The Sporkful | Podcast Review | November 6, 2015 | By

The Sporkful: A Very Trini Punjabi Diwali (with DJ Rekha)

Breakout the Scotch as The Sporkful rings in the New Year.

Happy New Year Audiologue readers! Saal Mubarak!

What’s that?

It’s not the New Year?

Yeah? Well, you know, that’s just, like, uhh, your opinion, man.

Diwali, 1 or the “festival of lights,” is a huge international holiday celebtrated by the 1.5 billion people that are Hindu, Sikh, or Jain. It represents the triumph of light over darkness. Or you can let POTUS explain it to you. 2 For Gujju Hindus, like myself, the day after Diwali symbolizes the start of the New Year. The Sporkful blog post accurately describes Diwali as being “Christmas, Hanukkah, and New Years Eve rolled into one, plus July 4th fireworks.” Just like any holiday, there is an abundance of music, dancing, family gatherings, and of course food. Cue Dan Pashman.

The episode starts with a clip of Dwight, from the show The Office, quickly explaining the mythology behind Diwali. 3 Pashman treks to Queens to visit Trinidadian Dolly Sirju and her daughter Mandy Ramroop. Pashman revels in being fed  baiganeekurhi with pholourie, and aloo channa from Sirju and Ramroop’s home kitchen, exclaiming, “It is days like this, Dolly, that I love my job.” Pashman asks the expected questions about what Diwali means to their family and how the food tradition has been passed down from mother to daughter. The segment bore a resemblance to an audio version of My Grandmother’s Ravoli by Pashman’s Cooking Channel colleague, Mo Rocca.

In the second half of the show we hear an interview with Punajbi Bhangra music pioneer DJ Rekha from a recent The Sporkful live show at Tufts University. We go through another iteration of the usual line of questioning (over some Scotch that Pashman brought) 4 about how Rekha celebrates Diwali, what her favorite foods are, the difficulties of balancing cultures, her life growing up, and how she became a Bhangra DJ. We learn why gambling and sweets are common during Diwali, how the spork is the perfect utensil for rice, and what Rekha’s favorite bite is.

Overall, the episode introduced some interesting people and was a good foray into Diwali. However, The Sporkful team really missed an excellent opportunity to explain the extraordinary diversity behind “Indian food.” 5 India is a vast country, where languages, ethnicities, and even types of bread can change within a few short miles. To add to this, “Indian food” is cooked world-wide. Because of British indentured-servitude during  colonial days, the Indian diaspora is the second largest in the world (currently, the third largest immigrant group in the United States).

When Americans go out to eat “Indian food,” they are most likely eating a style of cuisine from Northern India—Punjabi food. This is not a representation of Indian food as a whole, just as the monolithically Cantonese American-Chinese food is not representative of Chinese food.

So when The Sporkful titles an episode “A Very Trini Punjabi Diwali,” I want to hear about the unique Trinidadian-Indian cuisine that Pashman explored. I’m sure Sirju can explain the differences between Trinidadian-Indian cuisine and what we normally see in Indian restaurants. I’m sure Pashman has the culinary experience and knowledge to help delineate the many unique flavors, textures, and bite compositions from this fusion of cultures. It felt a bit generic to ask about how a mother passes down recipes or how to straddle two cultures at the same time. These are important generational immigrant perspectives, but I think it could have been saved for extras on the blog post. I know what Indian food is, and I have had Caribbean-Indian food before, but I haven’t heard the differences between the two explained to me in the way that I know Dan Pashman can.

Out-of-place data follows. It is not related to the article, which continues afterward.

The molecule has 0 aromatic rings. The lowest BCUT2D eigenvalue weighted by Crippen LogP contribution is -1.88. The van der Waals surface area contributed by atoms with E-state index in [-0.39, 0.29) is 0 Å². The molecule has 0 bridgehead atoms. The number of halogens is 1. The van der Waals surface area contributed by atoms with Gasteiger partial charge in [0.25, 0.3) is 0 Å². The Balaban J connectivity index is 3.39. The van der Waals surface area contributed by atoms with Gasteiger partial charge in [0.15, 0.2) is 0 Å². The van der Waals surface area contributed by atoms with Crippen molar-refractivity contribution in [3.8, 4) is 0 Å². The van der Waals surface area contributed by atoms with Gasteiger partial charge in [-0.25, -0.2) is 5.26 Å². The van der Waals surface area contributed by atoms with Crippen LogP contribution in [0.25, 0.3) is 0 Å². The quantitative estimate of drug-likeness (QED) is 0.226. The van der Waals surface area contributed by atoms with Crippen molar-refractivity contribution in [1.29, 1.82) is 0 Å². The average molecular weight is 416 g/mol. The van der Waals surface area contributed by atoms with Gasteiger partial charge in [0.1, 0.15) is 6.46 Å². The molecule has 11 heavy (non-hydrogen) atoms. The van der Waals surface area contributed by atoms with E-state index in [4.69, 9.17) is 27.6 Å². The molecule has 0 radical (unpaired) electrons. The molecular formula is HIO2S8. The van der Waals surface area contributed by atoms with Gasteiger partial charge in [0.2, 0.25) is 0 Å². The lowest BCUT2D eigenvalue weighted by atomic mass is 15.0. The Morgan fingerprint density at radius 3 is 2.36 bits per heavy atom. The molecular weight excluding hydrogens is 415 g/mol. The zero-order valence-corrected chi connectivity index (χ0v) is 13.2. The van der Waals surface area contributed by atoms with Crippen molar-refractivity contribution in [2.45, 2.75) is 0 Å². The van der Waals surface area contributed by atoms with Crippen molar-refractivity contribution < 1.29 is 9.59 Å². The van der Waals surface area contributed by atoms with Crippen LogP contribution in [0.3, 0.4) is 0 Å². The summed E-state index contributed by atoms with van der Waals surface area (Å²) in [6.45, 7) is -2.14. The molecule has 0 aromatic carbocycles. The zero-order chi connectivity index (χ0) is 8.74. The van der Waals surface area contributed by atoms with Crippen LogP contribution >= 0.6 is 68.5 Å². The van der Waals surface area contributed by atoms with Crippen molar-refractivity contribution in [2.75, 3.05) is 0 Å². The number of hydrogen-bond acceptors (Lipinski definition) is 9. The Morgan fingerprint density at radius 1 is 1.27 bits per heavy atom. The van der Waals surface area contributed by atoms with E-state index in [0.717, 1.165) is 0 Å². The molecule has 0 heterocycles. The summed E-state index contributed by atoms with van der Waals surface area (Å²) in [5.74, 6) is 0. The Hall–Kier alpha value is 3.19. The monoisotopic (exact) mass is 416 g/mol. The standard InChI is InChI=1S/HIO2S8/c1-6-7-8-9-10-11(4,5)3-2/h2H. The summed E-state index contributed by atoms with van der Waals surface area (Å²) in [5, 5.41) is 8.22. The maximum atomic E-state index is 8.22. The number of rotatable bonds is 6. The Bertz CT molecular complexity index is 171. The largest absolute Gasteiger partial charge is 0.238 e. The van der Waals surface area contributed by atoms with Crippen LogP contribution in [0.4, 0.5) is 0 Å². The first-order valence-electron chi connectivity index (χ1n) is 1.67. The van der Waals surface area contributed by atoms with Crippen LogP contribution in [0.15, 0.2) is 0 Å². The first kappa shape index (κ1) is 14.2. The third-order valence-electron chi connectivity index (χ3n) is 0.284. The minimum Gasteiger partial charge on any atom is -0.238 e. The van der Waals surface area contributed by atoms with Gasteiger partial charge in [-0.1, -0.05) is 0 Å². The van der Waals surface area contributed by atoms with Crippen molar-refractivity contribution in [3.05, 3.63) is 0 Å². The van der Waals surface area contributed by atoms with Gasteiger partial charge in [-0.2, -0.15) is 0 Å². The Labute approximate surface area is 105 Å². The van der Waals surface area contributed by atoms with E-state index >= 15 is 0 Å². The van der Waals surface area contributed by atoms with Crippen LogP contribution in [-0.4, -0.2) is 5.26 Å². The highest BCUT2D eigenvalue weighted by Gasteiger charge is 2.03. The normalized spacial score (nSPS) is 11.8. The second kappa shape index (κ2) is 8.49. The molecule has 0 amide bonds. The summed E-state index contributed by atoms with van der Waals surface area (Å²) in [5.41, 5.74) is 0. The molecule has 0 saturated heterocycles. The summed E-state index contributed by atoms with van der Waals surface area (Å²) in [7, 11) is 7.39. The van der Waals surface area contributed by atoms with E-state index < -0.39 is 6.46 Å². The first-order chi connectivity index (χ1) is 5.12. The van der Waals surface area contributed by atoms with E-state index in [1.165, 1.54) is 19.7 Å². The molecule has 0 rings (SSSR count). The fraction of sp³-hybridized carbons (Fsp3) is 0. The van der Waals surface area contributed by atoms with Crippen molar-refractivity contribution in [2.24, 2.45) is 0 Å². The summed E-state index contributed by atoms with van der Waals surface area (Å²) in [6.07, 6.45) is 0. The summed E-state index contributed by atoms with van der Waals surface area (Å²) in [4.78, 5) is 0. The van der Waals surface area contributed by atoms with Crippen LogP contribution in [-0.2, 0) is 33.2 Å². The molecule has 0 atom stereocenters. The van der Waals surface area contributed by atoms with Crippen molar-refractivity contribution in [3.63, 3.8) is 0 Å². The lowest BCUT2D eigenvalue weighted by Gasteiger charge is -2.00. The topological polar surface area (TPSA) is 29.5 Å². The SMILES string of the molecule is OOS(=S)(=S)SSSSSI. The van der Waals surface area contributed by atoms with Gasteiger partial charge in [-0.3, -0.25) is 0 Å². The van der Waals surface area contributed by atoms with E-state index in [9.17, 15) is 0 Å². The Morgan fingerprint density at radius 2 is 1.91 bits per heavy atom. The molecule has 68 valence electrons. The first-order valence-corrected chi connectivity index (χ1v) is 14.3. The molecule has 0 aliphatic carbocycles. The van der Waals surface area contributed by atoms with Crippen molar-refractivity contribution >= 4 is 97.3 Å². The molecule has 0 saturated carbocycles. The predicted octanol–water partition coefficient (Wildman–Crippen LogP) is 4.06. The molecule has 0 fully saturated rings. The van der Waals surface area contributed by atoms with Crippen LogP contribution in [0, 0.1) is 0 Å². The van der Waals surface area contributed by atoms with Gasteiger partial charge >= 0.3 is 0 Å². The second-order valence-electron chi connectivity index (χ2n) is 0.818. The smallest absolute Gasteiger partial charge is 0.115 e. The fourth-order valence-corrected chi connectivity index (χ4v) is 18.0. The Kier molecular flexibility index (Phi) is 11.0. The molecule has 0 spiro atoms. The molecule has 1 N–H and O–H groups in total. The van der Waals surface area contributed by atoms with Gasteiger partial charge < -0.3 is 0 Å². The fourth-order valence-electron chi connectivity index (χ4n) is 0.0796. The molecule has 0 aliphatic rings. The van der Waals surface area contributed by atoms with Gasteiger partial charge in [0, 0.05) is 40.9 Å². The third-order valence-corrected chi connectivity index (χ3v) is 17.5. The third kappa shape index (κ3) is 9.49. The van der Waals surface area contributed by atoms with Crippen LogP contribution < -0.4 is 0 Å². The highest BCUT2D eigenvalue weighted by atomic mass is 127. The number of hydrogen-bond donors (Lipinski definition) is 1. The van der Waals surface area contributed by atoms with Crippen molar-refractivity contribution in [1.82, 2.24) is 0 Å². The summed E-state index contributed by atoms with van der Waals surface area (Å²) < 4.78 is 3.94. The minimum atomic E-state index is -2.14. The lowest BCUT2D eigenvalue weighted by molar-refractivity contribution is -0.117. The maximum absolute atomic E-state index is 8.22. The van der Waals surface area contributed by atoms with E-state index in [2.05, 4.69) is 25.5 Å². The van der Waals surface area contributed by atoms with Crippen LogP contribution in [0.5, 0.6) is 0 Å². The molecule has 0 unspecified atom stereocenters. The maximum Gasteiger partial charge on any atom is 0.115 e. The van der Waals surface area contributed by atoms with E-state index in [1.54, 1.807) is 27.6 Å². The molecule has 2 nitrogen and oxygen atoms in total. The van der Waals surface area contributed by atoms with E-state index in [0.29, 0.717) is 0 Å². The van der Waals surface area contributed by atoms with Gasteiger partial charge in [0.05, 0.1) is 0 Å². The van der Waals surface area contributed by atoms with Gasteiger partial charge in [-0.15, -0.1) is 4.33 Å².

In the end, I think it is great to forgo an episode about candy and Halloween for one that explores a holiday celebrated by over a sixth of the world’s population. So I, like The Sporkful, encourage you to find a Little India near you to join in. If you don’t live close to one, I’m sure there is a Diwali celebration in a firehall that sits in a sleepy cornfield, where kids are playing football in the parking lot, “uncles” are getting lit behind the scenes, and teenage girls are competing to see who has the best dance moves near you this month.

  1. Going to stick to Diwali over Deepvali cause it’s shorter and I’m ABCD. ^
  2. Indians went crazy when he did this. I thought it was really cool too. Much respect prez. ^
  3. Mindy Kaling, wrote the “Diwali” episode for The Office. It was one of the show’s more memorable episodes because it exemplified the cringy awkwardness that only Michael Scott could create. Lauren Markoe of The Huffington Post wrote that it “represents perhaps the brightest spotlight ever shone on Diwali in the United States.” So it is only appropriate that Pashman uses the episode twice in his show. ^
  4. I’ll leave this here. ^
  5. Please take my criticism with a grain of salt. I am speaking from an Indian-American perspective here. ^

About the Author

Saheel Mehta is a founding writer at Audiologue, where he likes to cover podcasts relating to science, sports, and politics. Right now, his favorite shows are The Memory Palace and Reply All. Find him on Twitter @saheelmehta, or by email at

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